At the same time, we are supporting them on the very council estates with peer pressures that may block their transition. Not every young adult requires the same interventions, which is why we offer up to four contexts of support within our Bridging Model ©. One example of linking youth to regeneration was where we teamed up with a local housing association, Met Police, and Architects. We trained young adults in understanding anti-social behaviour from a wider community perspective, recreational space re-design, and how to lead their own project initiatives once the space was transformed. Over a decade on and that space has witnessed no vandalism nor gang problems. Many of the young adults originally involved have gone on to secure great careers in community development. That’s legacy where the ownership lay with the very people who live there rather than creating a non sustainable dependency upon organisations fixing people and their spaces.

3. HOW DO YOU ENSURE THAT A YOUNG PERSON STAYS POSITIVELY ENGAGED IN THE CHANGES YOU HAVE SUPPORTED THEM IN?

Within our intervention model we have additional interventions built in to deal with any set-backs or what we call ‘relapses.’ Change is often non-linear, so we help young adults in how to address slip backs and the tensions that come with changes that may take time and patience. We deliver these coaching mechanisms until a young adult begins to reap the reward from shifting their behaviours and habits that may be holding them back from realising their full potential.

4. WHAT DREW YOU TOWARDS HELPING YOUNG PEOPLE ESCAPE POVERTY, GANGS, DRUGS AND VIOLENCE? (CAN YOU TALK US THROUGH YOUR EVIDENCE-BASED MODEL THAT HAS MADE A PROFOUND IMPACT ON DISADVANTAGED YOUNG ADULTS?)

After leaving school with disastrous school grades myself, I went into the construction industry. In 1995 I was offered a role to do some part time youth work at a local centre near my council estate. However, I soon realised that projects that simply got young adults communities off the street and even into a job, were not enough to support them or their peers in how to tackle the growing knife, gun, drug and criminal activity blighting their lives and their futures.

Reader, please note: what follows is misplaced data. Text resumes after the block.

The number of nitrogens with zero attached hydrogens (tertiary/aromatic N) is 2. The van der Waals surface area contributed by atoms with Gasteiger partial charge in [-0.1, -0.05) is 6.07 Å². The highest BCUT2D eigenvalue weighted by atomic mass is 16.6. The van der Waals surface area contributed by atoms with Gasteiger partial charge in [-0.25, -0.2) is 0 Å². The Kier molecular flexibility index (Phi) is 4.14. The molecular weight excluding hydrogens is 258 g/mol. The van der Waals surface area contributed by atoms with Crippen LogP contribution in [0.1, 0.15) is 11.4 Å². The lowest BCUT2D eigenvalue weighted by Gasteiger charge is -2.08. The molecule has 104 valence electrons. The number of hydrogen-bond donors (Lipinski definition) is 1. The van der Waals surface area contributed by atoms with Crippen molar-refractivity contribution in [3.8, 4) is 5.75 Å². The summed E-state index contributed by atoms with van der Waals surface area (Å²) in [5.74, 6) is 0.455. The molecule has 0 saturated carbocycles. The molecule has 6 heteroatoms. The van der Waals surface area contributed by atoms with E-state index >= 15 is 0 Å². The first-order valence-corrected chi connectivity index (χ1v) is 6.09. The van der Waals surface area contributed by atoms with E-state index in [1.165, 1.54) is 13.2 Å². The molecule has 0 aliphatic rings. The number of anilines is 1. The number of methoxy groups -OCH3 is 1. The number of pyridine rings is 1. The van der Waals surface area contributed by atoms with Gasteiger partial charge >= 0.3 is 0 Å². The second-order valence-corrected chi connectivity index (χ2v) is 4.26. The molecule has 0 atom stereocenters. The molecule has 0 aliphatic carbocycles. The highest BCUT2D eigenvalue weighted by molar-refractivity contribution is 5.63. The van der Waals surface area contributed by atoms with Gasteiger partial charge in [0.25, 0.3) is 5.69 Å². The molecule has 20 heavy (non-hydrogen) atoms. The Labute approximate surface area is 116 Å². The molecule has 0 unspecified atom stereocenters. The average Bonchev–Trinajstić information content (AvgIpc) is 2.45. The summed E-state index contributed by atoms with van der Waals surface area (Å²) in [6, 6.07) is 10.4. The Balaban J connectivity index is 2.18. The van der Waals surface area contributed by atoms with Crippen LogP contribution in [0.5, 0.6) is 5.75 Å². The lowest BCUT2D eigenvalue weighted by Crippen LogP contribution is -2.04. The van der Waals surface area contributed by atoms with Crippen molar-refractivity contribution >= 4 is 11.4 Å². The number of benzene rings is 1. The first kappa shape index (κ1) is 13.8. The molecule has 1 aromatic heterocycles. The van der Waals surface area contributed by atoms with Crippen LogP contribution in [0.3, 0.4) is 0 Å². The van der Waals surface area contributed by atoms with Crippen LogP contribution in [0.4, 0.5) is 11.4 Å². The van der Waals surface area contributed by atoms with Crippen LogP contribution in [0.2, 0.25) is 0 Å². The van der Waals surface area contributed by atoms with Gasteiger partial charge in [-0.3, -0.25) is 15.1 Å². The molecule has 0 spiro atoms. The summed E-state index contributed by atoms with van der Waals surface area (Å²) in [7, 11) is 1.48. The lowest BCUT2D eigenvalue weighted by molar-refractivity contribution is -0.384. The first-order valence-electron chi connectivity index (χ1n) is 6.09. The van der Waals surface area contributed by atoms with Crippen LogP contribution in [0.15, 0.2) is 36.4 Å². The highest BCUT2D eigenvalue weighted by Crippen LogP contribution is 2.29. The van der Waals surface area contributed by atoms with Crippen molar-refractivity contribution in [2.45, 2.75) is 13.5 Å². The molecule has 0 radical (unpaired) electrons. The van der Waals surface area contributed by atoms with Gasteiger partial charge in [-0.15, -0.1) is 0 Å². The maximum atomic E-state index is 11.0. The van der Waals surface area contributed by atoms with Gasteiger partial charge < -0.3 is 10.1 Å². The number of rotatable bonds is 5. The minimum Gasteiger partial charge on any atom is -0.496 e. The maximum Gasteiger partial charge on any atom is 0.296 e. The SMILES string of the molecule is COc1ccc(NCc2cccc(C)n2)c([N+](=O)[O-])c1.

Wanting to take youth intervention work to another level in my neighbourhood and indeed, this country, I visited countries including Holland, Australia, and America to share what I was doing in the east London, drawing inspiration from what practitioners were developing in their countries in order to offer local young people a more effective experience of community development. Don’t get me wrong, neither of these countries have ‘the answer’ but then again, neither does the UK. However, amazing things can come out of such collaborations such as our Evidenced Impacts Model for proving our impacts and goes way beyond the counting of how many young people we got on programmes or into a job. And yet, despite our success with our young clients and awards won at local, national and international level, we still struggle to secure the appropriate funding to run this entire charity for less than what it costs to put a young adult in prison for one year – and that shows our commitment and selfless dedication to the cause! I still keep in touch with global professionals where they learn from Streets of Growth and we learn from them, which I wish we experienced more of in Tower Hamlets.

5) I HEAR YOU ARE CURRENTLY IN THE PROCESS OF WRITING THE FINAL CHAPTERS OF A CONTROVERSIAL BOOK ABOUT YOUR EXPERIENCES OF BEING A RESIDENT GROWING A CHARITY TO HELP TACKLE YOUTH DISAFFECTION IN YOUR NEIGHBOURHOOD? WHO DO YOU THINK WILL BENEFIT FROM READING THIS?

I am indeed in the process of writing the final chapters of a book, and hope it will benefit anyone who has the curiosity to read it. I reveal my experiences of growing up on a council estate, getting involved in youth intervention and regeneration, and the challenges faced when starting a charity in the borough I grew up in with both professionals and indeed other local residents, which may surprise the reader. I’ve not set out for the book to be controversial, but I have no doubt it will be, which isn’t a bad thing if what I write is to inform change.

6) WHAT WOULD YOUR PERFECT LAZY SUNDAY IN EAST LONDON LOOK LIKE?

Taking a stroll along the canal up until ‘Vicky Park’ and then sitting in the Beigel Shop with a cup of tea and salt beef or egg mayo beigel. Then sitting in the park and losing myself in a good book.

If you would like to get in touch with Darren Way and Streets of Growth you can do so at mail@streetsofgrowth.org or visit www.streetsofgrowth.org